Before we go any further, it is essential to highlight that UA focuses on total users in most of their reports, while GA4 prioritizes active users. Although the term “users” is used in both properties, the calculation is a little different, which is why you might see a number discrepancy between the two properties.
Along with users, another difference to consider is that sessions are seen a little differently in GA4. In today’s day and age, people end up opening multiple tabs. If someone opens a tab only to return to the webpage hours later to read the content before closing the page, UA counts this as a page view session. Meanwhile, GA4 counts this action as a page view session followed by a user engagement session.
In UA, a session usually times out at 30 minutes of inactivity, but this isn’t the case with GA4. A session in GA4 starts with a session_start and can have no time limit.
Another difference can be found between the engagement and bounce rates. Bounce rates are not provided in GA4. Instead, the property focuses on engaged sessions. An engaged session lasts longer than 10 seconds, has a minimum of two page views, or undergoes a conversion. Two other new metrics you’ll see in GA4 are average engagement time per session and engagement rate. In GA4, the bounce rate metric is the inverse of the engagement rate, as the bounce rate is the number of sessions that were not engaged sessions.
Finally, another significant change in data is real-time reporting in GA4, which has undergone quite the facelift. In the GA4 real-time report, you can see things like:
Users that have visited your website in the last 30 minutes;
Where those visitors come from (for example, if they’ve come from a platform, medium, or specific campaign);
Who they are, specifically if they are users or new users;
Events that they have triggered;
Which content they have engaged with and;
The conversion they’ve completed.
Nevertheless, one major drawback of the real-time report is that it doesn’t provide real-time numbers.
Is It Possible to See the Current Day Data at GA4?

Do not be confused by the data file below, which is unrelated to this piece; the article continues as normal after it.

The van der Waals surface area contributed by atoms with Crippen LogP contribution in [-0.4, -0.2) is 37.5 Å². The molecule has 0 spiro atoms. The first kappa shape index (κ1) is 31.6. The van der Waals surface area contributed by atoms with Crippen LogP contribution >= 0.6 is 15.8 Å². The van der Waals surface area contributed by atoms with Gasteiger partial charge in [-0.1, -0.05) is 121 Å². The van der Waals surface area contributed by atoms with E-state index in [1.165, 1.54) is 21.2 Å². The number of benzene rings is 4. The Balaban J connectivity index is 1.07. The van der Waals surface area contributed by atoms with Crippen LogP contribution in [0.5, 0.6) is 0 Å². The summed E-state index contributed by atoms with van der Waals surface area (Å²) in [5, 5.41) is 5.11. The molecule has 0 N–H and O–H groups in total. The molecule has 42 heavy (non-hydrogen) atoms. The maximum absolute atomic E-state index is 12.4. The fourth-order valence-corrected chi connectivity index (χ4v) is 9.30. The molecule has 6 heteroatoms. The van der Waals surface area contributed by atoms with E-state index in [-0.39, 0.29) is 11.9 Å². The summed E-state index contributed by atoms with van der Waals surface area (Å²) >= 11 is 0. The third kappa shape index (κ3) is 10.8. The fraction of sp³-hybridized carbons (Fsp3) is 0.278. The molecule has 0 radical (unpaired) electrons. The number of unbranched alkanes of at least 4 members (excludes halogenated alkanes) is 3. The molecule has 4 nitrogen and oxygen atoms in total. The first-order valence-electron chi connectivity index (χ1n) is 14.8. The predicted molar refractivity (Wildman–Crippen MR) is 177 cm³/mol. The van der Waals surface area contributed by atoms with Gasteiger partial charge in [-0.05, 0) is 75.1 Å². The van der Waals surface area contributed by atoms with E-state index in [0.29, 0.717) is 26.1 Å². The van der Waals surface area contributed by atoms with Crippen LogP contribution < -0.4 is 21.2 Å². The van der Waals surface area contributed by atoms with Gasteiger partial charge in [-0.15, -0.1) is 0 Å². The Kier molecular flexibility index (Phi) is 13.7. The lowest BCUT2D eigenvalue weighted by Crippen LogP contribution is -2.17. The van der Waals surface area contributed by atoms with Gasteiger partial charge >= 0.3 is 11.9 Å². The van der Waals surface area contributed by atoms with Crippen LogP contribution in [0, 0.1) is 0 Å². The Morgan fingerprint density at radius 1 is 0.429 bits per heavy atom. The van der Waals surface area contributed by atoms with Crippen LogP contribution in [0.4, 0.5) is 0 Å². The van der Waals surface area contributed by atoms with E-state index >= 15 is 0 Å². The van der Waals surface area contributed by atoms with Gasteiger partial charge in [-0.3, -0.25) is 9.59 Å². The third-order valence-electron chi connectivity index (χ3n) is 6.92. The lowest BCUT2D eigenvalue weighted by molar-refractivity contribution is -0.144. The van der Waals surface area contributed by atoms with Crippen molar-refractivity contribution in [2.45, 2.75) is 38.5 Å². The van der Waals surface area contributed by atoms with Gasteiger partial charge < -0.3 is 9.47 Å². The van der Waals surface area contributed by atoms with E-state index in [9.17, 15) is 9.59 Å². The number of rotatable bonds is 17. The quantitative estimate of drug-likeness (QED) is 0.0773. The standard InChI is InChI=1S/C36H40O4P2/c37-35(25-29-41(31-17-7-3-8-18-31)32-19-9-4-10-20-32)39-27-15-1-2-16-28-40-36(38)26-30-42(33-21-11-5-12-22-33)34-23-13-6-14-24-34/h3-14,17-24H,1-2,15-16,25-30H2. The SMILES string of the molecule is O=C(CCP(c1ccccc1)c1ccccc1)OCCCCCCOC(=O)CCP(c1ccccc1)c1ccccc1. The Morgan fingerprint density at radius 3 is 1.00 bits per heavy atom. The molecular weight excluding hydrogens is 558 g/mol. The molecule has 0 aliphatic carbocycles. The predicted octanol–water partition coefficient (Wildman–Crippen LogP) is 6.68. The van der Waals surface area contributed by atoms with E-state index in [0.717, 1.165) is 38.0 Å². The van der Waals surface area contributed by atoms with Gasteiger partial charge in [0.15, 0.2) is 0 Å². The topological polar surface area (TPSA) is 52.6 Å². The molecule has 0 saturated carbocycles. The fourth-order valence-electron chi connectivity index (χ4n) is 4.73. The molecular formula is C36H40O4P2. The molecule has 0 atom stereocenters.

With UA, standard metrics would show up in real-time reports within a few minutes. However, this is not the case with GA4.
In UA, if you check your real-time dashboard at 2pm, it will provide data up until that specific timeframe. However, data in GA4 is delayed. Data is only updated two or three times per day. As a result, the most reliable day data you can get on GA4 is for the following day.
Another difference is real-time users. UA can show you how many people are on your site right now (or within the last five minutes), although it also has an option that shows users within the last 30 minutes. On the other hand, GA4 looks at (accumulated) users who have visited your site within the previous 30 minutes. As a result, the number of real-time users is typically higher in GA4.
Step-By-Step UA to Universal Analytics GA4 Transition Guide
Now that we’ve covered the main differences and hopefully convinced you to make the switch, how exactly do you do that? Google makes it easier than ever before with a step-by-step guide that you can find here.
To update to GA4, you will need to create a new GA4 property. When creating the new property, the setup wizard may (or may not) give you the option to enable data collection using your existing global site tag(s). If the setup wizard does provide this option, it will use the tags on your website, and no further action is needed. Remember that it may take up to 30 minutes for data to begin to appear in your new GA4 property. So, be patient. If nothing shows up after 48 hours, double-check to see if everything is set up correctly.
If GA4 cannot use existing tags, you will have two options. If your site uses one of these platforms (Drupal, Duda, MonsterInsights for WordPress, Typo, or Wix), you can set up the tag without making any changes to your website’s code. However, if this is not the case, you will need to install the gtag.js tag manually by pasting it into your website builder’s/CMS’s custom HTML field.